3.2.2 Mucous Membrane Pemphigoid

MMP is a rare disease characterized by autoantibodies most commonly targeting the C-terminus of BP180, and less often BP230, laminin 332, or the β4 subunit of α6β4 integrin. The consequential damage to BMZ at various mucosal surfaces results in severe erosions, bullae, and tissue scarring in severe cases. Conjunctival and laryngeal involvement may result in blindness and airway constriction. Ocular MMP is sometimes referred to as ocular cicatricial pemphigoid (OCP) [49].

Multiple literature reviews and retrospective case-control studies demonstrated that rituximab (both RA and lymphoma protocols) in MMP patients results in a 71–100% disease control rate [50,51,52,53]. Repeated rituximab cycles were reported to increase the response rate [52, 53]. No correlation was established between the onset of clinical relapse and recovery of peripheral blood B cells [52]. The largest retrospective study (n = 49) demonstrated a significant difference in disease control rate between rituximab (n = 24/24) and conventional treatment (n = 10/25) for MMP (p < 0.01). Time to disease control was also shorter for the rituximab group (10.17 months) compared with the control group (37.7 months) [p = 0.02]. Notably, there was no significant difference between the rituximab and conventional treatment groups in the number of patients off prednisone after disease control has been established (n = 16/24 and n = 12/25, respectively) [p = 0.15] [50]. Rituximab treatment had a lower rate of adverse events compared with systemic immunosuppression alone; therapy complications were associated with disease severity and long histories of immunosuppression prior to rituximab [50, 52].

The available data from retrospective studies show that rituximab administered early in the disease may prevent scarring and blindness in MMP patients (Table 4) [53, 54]. The high recurrence rate for MMP (up to 50%) may require continuation of the immunosuppressive therapy or additional cycles of rituximab [50,51,52,53]. The positive response with rituximab suggests a need for well-designed trials to confirm the safety and efficacy of rituximab in MMP.

Table 4 Studies of rituximab treatment in mucous membrane pemphigus (patients 5)

3.2.3 Linear Immunoglobulin (Ig) A Bullous Dermatosis and Linear IgA/IgG Bullous Dermatosis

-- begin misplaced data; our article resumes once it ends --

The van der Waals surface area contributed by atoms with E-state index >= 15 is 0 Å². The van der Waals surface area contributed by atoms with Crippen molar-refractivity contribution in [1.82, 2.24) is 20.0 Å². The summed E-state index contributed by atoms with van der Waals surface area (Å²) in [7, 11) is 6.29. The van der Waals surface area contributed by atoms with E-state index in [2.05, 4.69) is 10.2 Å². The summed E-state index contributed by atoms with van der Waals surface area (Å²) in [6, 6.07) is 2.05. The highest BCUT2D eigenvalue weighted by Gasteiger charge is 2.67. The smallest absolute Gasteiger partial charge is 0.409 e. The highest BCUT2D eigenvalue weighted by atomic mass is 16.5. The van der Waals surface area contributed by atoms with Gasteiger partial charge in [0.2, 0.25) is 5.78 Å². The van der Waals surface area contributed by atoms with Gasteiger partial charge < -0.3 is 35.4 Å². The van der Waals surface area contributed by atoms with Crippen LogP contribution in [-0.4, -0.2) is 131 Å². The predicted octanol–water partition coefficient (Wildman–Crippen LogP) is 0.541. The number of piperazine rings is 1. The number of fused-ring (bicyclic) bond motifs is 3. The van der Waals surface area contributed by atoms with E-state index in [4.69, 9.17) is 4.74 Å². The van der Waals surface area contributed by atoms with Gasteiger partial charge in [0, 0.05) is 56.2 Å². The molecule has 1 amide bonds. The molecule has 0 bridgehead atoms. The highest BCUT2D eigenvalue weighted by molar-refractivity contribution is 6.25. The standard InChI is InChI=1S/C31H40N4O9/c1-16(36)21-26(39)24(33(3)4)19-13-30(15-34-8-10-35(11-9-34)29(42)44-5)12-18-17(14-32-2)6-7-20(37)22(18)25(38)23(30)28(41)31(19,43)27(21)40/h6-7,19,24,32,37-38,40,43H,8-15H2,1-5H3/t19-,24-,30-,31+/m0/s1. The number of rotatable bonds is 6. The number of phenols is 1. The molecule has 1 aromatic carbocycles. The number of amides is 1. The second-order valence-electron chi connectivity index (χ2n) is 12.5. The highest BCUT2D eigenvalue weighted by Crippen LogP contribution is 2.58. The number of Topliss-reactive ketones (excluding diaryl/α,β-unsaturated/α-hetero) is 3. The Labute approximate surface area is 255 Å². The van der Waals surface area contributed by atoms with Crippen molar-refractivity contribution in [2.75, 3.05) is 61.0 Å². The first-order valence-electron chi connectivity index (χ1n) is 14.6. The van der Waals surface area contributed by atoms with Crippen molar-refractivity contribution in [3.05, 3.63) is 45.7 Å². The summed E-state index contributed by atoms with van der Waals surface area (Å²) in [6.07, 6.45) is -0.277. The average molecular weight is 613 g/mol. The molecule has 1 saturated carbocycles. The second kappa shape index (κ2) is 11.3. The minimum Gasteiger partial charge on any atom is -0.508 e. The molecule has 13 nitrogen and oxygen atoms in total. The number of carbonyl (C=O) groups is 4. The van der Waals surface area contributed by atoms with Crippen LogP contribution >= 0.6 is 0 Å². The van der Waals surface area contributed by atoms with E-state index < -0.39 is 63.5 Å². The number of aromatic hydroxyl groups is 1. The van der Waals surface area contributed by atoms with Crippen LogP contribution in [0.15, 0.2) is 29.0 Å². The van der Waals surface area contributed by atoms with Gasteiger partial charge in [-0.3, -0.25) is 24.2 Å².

Both LABD and LAGBD are blistering diseases caused by deposition of autoantibodies targeting integral components of BMZ, similar to BP. BP, LAGBD, and LABD are believed to be on a spectrum, and for LAGBD, the clinical presentation and pathological findings are determined by predominance of either IgG or IgA deposited along the BMZ [55]. In LABD, the IgA autoantibodies are formed against the 97 kDa or 120 kDa fractions of BP180, and sometimes collagen VII (COL7) [36]. In LAGBD, IgG and IgA antibodies target BP180, laminin-332, and BP230. For LABD/LAGBD diseases, dapsone and topical corticosteroids are the first-line therapy [56, 57].

The available literature on rituximab in LABD/LAGBD is limited. Several published cases of patients with refractory LABD to dapsone and corticosteroids reported complete clearance and remission of their disease after rituximab [58, 59]. LAGBD therapy with rituximab (lymphoma protocol) resulted in complete skin clearance initially, which relapsed after 9 months; fortunately, an additional cycle of rituximab restored remission [60].

A retrospective review of rituximab therapy in 28 patients with various pemphigoid diseases included a single case of LABD that did not reach disease control after a more than 5-year follow-up. The study concluded that IgA-dominant pemphigoid disease may have a lower disease control rate with rituximab compared with IgG-dominant diseases [45]. Overall, rituximab may benefit patients with LABD and LAGBD disease refractory to first-line therapy; however, randomized trials are needed to better understand the utility of rituximab in IgA-dominant pemphigoid conditions.

3.2.4 Epidermolysis Bullosa Acquisita